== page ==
A salty letter from the Treasury Department has prompted Sen. Ron Wyden (D-Ore.) to threaten to hold up President Donald Trump’s nominations to the department.
It all stems from the Democratic request for copies of Trump’s federal tax returns, which the department has blocked contrary to a federal law designed to grant lawmakers access to such documents.
Wyden had asked Treasury Secretary Steve Mnuchin on May 14 how many times the secretary has personally intervened in such requests, among other things.
Rather than answer the question, Treasury adviser Justin Sok responded by rehashing Mnuchin’s arguments about why the department shouldn’t comply with the initial request for Trump’s taxes from House Ways & Means Committee Chairman Richard Neal (D-Mass.).
“The reply I received was unresponsive and wholly unacceptable,” Wyden said in a statement.
“If the Treasury Department refuses to answer our questions, I am prepared to again place a hold on department nominees as I did previously when routine requests for information went unanswered,” he said.
Under Senate traditions, any senator can place a hold on a nominee to prevent or delay a confirmation vote, including as an effort to extract unrelated concessions from the executive branch. Thanks to a recent rule change by Senate Majority Leader Mitch McConnell (R-Ky.), however, which reduced the time it takes to cut off debate, holds may be less powerful than they used to be.
The Trump tax fight is one of the most prominent battles between the Trump administration and Congress. Mnuchin refuses to abide by the tax law requiring his department to hand requested tax returns to Congress, and he has defied a subpoena for those same documents. He claims that Congress has no legitimate legislative purpose for Trump’s tax returns ― a common claim being made by the Trump administration in its near-blanket stonewalling of congressional investigations.
In his letter, Sok reiterated Mnuchin’s main justification for not complying with the tax return request ― that the Justice Department’s Office of Legal Counsel is drafting an opinion letter indicating that asking for the president’s tax returns is somehow unconstitutional. “We will provide a copy of the opinion to you when we receive it,” Sok wrote.
There are five Treasury nominations up for consideration by the Senate Finance Committee, according to Wyden’s office. Wyden, the top Democrat on Finance, previously put a hold on Treasury nominations over the department’s refusal to comply with requests for information and Mnuchin saying he might index capital gains taxation to inflation.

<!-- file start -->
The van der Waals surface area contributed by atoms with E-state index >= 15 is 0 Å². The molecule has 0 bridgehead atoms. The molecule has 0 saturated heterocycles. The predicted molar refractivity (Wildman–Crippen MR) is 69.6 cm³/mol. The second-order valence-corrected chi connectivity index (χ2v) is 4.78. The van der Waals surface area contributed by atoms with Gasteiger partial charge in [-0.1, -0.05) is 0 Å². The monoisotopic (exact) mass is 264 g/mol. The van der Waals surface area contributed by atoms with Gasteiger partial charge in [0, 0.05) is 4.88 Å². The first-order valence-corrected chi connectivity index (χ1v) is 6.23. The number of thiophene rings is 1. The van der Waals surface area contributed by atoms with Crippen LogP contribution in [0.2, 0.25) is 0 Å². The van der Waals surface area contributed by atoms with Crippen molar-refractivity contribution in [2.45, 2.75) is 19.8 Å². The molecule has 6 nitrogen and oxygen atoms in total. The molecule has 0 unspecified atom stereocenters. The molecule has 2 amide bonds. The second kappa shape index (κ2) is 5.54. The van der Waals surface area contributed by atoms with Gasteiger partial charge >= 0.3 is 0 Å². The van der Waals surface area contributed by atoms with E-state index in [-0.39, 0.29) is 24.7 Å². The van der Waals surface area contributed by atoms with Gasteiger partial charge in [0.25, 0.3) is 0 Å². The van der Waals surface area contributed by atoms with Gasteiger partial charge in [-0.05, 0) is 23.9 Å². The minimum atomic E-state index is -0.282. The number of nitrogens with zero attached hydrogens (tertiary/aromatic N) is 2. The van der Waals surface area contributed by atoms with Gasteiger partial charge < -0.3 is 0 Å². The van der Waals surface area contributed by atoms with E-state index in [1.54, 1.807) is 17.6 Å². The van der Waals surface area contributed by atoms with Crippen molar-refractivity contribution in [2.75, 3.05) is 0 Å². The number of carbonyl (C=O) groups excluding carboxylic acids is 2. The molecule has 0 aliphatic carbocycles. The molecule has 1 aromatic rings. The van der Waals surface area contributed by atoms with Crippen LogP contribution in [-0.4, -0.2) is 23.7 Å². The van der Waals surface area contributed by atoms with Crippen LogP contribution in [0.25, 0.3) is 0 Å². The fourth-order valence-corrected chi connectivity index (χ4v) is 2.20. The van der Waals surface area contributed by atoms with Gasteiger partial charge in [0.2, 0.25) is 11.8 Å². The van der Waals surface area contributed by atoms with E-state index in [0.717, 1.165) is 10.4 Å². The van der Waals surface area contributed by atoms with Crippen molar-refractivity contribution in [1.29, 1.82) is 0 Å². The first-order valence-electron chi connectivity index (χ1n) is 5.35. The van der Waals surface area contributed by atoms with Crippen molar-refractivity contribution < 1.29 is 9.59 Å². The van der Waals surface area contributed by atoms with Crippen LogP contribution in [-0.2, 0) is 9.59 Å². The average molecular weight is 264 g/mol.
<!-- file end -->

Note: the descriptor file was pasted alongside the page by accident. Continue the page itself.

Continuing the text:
In the past 15 years, Senate Finance Committee chairmen, both Republicans and Democrats, have sought tax returns from the IRS more than a dozen times using the same law the House Ways & Means Committee is using to try to obtain Trump’s tax returns. These requests, all fulfilled, included tax returns of Enron executives, oil and gas companies, the defunct social justice organization ACORN and political nonprofit groups.
“I am not aware of any case in which an IRS Commissioner failed to provide the requested information promptly and completely, including cases that were politically controversial, such as the ACORN and Tea Party investigations,” Wyden wrote in his initial letter to the Treasury Department. “Further, I am not aware of any case in which the IRS or Treasury Department questioned the Chairman’s authority to obtain the requested tax return information.”
Sok’s explanation to Wyden about why Neal’s request for the president’s returns is different from every previous request for tax returns mischaracterized the request.
“This request sought the returns of a single individual taxpayer for the purpose of releasing those returns to the public,” Sok wrote.
Neal requested the returns as part of his committee’s oversight responsibility of the IRS and its annual audits of presidential tax returns. Democrats have claimed they won’t just make the documents public.
Trump recently lost two court cases where his personal lawyers made similar arguments to block subpoenas for the president’s financial information. In both cases, district court judges ruled that Congress has broad authority to subpoena information as part of its role in crafting legislation and overseeing the executive branch.